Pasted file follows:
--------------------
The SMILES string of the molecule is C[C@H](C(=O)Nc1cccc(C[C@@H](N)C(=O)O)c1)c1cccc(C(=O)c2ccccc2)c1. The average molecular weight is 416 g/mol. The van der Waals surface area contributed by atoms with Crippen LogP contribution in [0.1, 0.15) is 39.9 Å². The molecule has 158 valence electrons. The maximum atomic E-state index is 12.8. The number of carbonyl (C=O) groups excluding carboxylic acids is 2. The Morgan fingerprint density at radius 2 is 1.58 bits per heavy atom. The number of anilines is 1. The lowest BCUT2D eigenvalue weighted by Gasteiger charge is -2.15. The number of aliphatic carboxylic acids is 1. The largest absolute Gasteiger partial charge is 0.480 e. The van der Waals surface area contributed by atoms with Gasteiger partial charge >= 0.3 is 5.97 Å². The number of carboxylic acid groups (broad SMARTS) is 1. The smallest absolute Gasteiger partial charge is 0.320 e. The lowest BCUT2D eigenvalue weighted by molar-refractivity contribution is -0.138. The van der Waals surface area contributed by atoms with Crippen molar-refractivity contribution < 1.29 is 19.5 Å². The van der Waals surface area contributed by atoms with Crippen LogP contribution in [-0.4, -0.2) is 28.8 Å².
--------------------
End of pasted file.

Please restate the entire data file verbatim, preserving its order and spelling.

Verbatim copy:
The SMILES string of the molecule is C[C@H](C(=O)Nc1cccc(C[C@@H](N)C(=O)O)c1)c1cccc(C(=O)c2ccccc2)c1. The average molecular weight is 416 g/mol. The van der Waals surface area contributed by atoms with Crippen LogP contribution in [0.1, 0.15) is 39.9 Å². The molecule has 158 valence electrons. The maximum atomic E-state index is 12.8. The number of carbonyl (C=O) groups excluding carboxylic acids is 2. The Morgan fingerprint density at radius 2 is 1.58 bits per heavy atom. The number of anilines is 1. The lowest BCUT2D eigenvalue weighted by Gasteiger charge is -2.15. The number of aliphatic carboxylic acids is 1. The largest absolute Gasteiger partial charge is 0.480 e. The van der Waals surface area contributed by atoms with Gasteiger partial charge >= 0.3 is 5.97 Å². The number of carboxylic acid groups (broad SMARTS) is 1. The smallest absolute Gasteiger partial charge is 0.320 e. The lowest BCUT2D eigenvalue weighted by molar-refractivity contribution is -0.138. The van der Waals surface area contributed by atoms with Crippen molar-refractivity contribution < 1.29 is 19.5 Å². The van der Waals surface area contributed by atoms with Crippen LogP contribution in [-0.4, -0.2) is 28.8 Å².